Although it was originally a variety of Northumbrian English, it became the language of an independent state in the Late Middle Ages.
It has its own range of dialects, each with its own spelling conventions.
THE OLDER SCOTTISH TONGUE
In the North, there was a process at work that was making the Scottish language and literature as distinctive from English as, say, Portuguese is from Spanish. This language comes to us in various documents and is called the Older Scottish Tongue. The golden age for its literature is considered to be from 1376 to 1603.
WHY DID THE OLDER SCOTTISH TONGUE FINALLY MEET ITS DEMISE?
From the
middle of the sixteenth century
onwards, Scottish literary figures started imitating English literature.
The
decisive blow
to the possibility of a Scots language came with
James VI's move to London.
The Scottish court, which had nurtured the literary life of the country, went with him and adopted the ways of the south.
THE BIBLE IN SCOTS
In
1983
,
William Lorimer
published a translation of the New Testament into Scots. Its uses of about twelve varieties of Scots demonstrated the range and vigour of the Scots tongue.
Fun fact:
The only one to speak Standard English in this translation is the Devil.
SCOTTISH INFLUENCE OUTSIDE OF SCOTLAND
Scottish immigrations have significantly affected the language and genetic stock of these countries:
Ireland
The United States
Upper Canada
Nova Scotia (Canada)
Australia
Africa
New Zealand
LINGUISTIC FEATURES
PHONOLOGICAL FEATURES
1)
Rhoticity:
a strongly retroflex or rolled /r/
2)
Glottal stops:
Many speakers substitute /t/ and sometimes /k/ and /p/ (between two vowels) for a glottal stop.
3)
Dipthongs:
some speakers change/ai/ for /ei/. E.g.: “bite” /beit/, pie “pei/”
4)
Some dipthongs become monothongs
/eiɪ/ = /e/ “face” /fes/
/ou/ = /o/ “coat” /kot/
5)
No distinction between /u/ and /u:/.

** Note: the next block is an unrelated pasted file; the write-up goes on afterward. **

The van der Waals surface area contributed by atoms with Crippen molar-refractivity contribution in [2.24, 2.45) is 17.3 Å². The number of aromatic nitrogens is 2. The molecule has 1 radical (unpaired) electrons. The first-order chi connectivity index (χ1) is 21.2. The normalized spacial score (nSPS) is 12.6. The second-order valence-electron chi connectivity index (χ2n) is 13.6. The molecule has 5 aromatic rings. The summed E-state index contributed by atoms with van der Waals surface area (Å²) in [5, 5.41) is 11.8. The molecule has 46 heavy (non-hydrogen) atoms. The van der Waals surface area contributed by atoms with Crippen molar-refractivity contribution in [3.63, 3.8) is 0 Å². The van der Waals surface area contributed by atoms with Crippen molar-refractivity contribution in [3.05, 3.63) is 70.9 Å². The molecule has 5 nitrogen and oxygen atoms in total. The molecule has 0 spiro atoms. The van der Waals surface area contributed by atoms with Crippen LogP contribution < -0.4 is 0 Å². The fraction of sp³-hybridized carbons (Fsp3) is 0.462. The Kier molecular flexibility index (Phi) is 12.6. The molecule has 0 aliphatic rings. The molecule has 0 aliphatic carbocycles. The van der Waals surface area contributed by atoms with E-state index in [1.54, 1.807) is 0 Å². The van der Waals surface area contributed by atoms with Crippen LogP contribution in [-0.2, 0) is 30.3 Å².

The lack of vowel length contrasts so that words like full and fool are homophones.
PHONOLOGICAL FEATURES
6)
Retention of the /h/ sound in words like beginning with “wh”
. E.g.: which /hwich/; whale /hweil/
7)
Lack of English sound /3:/
. E.g.: “heard” /herd/ ; “bird” /bard/ or /bird/
8)
No difference between front and back “a” sounds (/æ/ and /a:/).
“Sam” and “palm” are pronounced in the same way.
9)
No difference between “o” sounds (/o:/ and /ɔo/).
“Cot” and “caught” are pronounced in the same way.
10)
The inherited sound /x/ is still found in traditional varieties,
in words like “technical”, “patriarch”
LEXICAL FEATURES
The vocabulary of Scottish English is rich in borrowings from both Gaelic (cf. loch ‘lake’, burach ‘mess’, cailleach ‘old woman’) and Old Norse (cf. bern for ‘child’)
Specific lexical items: “outwith” (outside of); “wee” (small); “pinkie” (little finger); “janitor” (caretaker). Pinkie and janitor also found in American English.
Expressions: “it’s your shot” for “it’s your turn”
“how?” = “why?” “why not?” = “how no?”
Scotticisms: “she learnt him some manners” (she taught him some manners)
“Whaur dae ye bide?” (where do you live)
“Caw canny” (go easy)
“awrite!” (hi!)
“A’m tint” (I’m lost)
GRAMMATICAL FEATURES
The
passive
is often formed with
“get”
: I got told off; it is often used for compulsion: You’ve got to speak to her.
The
pronoun with -self is used non-reflexively
: Himself isn’t at home yet for The man of the house is not at home yet.
The
abbreviated form of am + not is “amn’t
”, as in Amn’t I right?
Prepositions: compound preposition “off of”
(“Take that off of the table”) or “I was waiting on you” instead of “I was waiting for you”.

ANALYSIS OF THE VIDEO

Rhoticity:
a strongly retroflex or rolled /r/, in all positions.

Examples:
narrow, number, fourteen, there, year, first, etc.
Glottal stops:
substituting /t/ with a glottal stop.

Examples:
it’s a book that I really…; shorter; Beauty and the Beast, etc.
/ai/ changes into/ei/

Examples:
finding, bright-spined, Little Red Riding Hood, etc.
/ou/ changes into /o/


Examples:
so, also, knowing, grow, sold, etc.
No difference between /æ/ and /a:/

Examples:
have, part, stand, Angela Carter, etc.

("Thank you" in Scots Gaelic)
Full transcript